One problem: it’s illegal for agency heads to simply give away state property.

Article 3A of G.S. 143 requires any excess state-owned surplus property to be distributed via the State Surplus Property Agency. That agency can then sell the property or determine ways to distribute the property to tax-supported or nonprofit tax-exempt organizations. The iPads in question were clearly state-owned, as they were bought by a state agency with state funds. And they were clearly surplus, as they weren’t needed by anyone at DPI. Distribution of these iPads at the whim of a state agency head clearly falls in violation of these laws.

This might just sound like me dinging a guy for failing to dot his i’s and cross his t’s. But the laws are in place for a reason. Imagine a different scenario in whcih Johnson was giving away cash instead of iPads. Imagine if the teachers receiving these iPads were political supporters or were personal friends of the Superintendent. What if he unilaterally decided that funds appropriated to support children with disabilities would be better used on more iPads? There are many reasons why agency heads are prevented from doing what Johnson did: redirecting state funds meant for school districts and distributing state property to others based on nothing but personal whim.

It remains to be seen whether Johnson will be held accountable for breaking the law twice to purchase and distribute iPads that nobody asked for, or if he will continue to break multiple state laws without consequence.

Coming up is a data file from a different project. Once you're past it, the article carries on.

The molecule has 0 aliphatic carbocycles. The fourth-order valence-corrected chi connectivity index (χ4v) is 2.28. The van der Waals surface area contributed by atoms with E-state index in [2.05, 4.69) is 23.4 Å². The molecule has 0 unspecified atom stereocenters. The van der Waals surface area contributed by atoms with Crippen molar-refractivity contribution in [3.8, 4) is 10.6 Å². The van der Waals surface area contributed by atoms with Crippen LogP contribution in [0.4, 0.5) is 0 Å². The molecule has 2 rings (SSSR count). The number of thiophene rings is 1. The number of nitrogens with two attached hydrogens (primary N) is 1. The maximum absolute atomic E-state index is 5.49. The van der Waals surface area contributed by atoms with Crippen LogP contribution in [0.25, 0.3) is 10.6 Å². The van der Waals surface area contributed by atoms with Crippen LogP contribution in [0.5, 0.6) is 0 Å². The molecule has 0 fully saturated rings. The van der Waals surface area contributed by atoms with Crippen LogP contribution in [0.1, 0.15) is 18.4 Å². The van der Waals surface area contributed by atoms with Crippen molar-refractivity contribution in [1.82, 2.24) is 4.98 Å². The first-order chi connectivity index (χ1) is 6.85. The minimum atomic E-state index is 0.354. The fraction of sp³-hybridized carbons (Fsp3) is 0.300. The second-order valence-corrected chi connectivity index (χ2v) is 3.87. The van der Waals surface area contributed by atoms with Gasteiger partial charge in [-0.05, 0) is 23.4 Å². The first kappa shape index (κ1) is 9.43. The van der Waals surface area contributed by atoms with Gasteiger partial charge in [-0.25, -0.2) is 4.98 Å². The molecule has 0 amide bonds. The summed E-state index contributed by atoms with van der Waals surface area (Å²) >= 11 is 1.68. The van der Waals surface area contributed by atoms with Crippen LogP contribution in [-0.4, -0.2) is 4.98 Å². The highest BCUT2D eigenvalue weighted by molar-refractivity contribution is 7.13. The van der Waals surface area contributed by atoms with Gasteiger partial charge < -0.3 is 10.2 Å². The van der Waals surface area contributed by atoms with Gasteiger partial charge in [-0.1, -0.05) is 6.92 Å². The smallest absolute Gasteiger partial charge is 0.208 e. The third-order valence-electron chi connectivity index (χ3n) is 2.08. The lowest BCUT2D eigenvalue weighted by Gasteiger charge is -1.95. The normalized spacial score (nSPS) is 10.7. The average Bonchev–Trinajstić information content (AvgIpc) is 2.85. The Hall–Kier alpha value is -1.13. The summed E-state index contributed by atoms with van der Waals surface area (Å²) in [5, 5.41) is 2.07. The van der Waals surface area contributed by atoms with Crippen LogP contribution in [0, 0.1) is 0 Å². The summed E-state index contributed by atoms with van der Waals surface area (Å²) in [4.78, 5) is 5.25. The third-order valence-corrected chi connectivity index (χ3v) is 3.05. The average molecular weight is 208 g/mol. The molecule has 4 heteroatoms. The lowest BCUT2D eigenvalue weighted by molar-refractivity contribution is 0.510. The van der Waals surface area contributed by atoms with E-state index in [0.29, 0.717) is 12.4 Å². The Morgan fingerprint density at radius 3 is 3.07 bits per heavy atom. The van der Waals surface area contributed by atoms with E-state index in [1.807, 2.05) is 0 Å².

Education

NC Public School Forum to tackle the challenges facing rural schools

In October, the Public School Forum of North Carolina announced the launch of Study Group XVII to examine the unique education challenges facing students across rural North Carolina. The effort will bring together subject matter experts from across the state to identify the unique barriers to success faced by rural students and to develop policy solutions to help rural schools overcome those barriers.

Addressing the unique needs of North Carolina’s rural schools is vital to ensuring that every child in North Carolina has access to the “sound basic education” promised by our state’s constitution. North Carolina has the second-largest rural student population in the country. Compared to their urban counterparts, North Carolina’s rural schools tend to serve more students from families with low incomes. Additionally, rural schools often find it more difficult to attract teachers and provide students with the academic and extracurricular options on offer in urban districts. Finally, many rural districts face declining enrollments, forcing many districts to consider school closures and consolidations that can rend communities.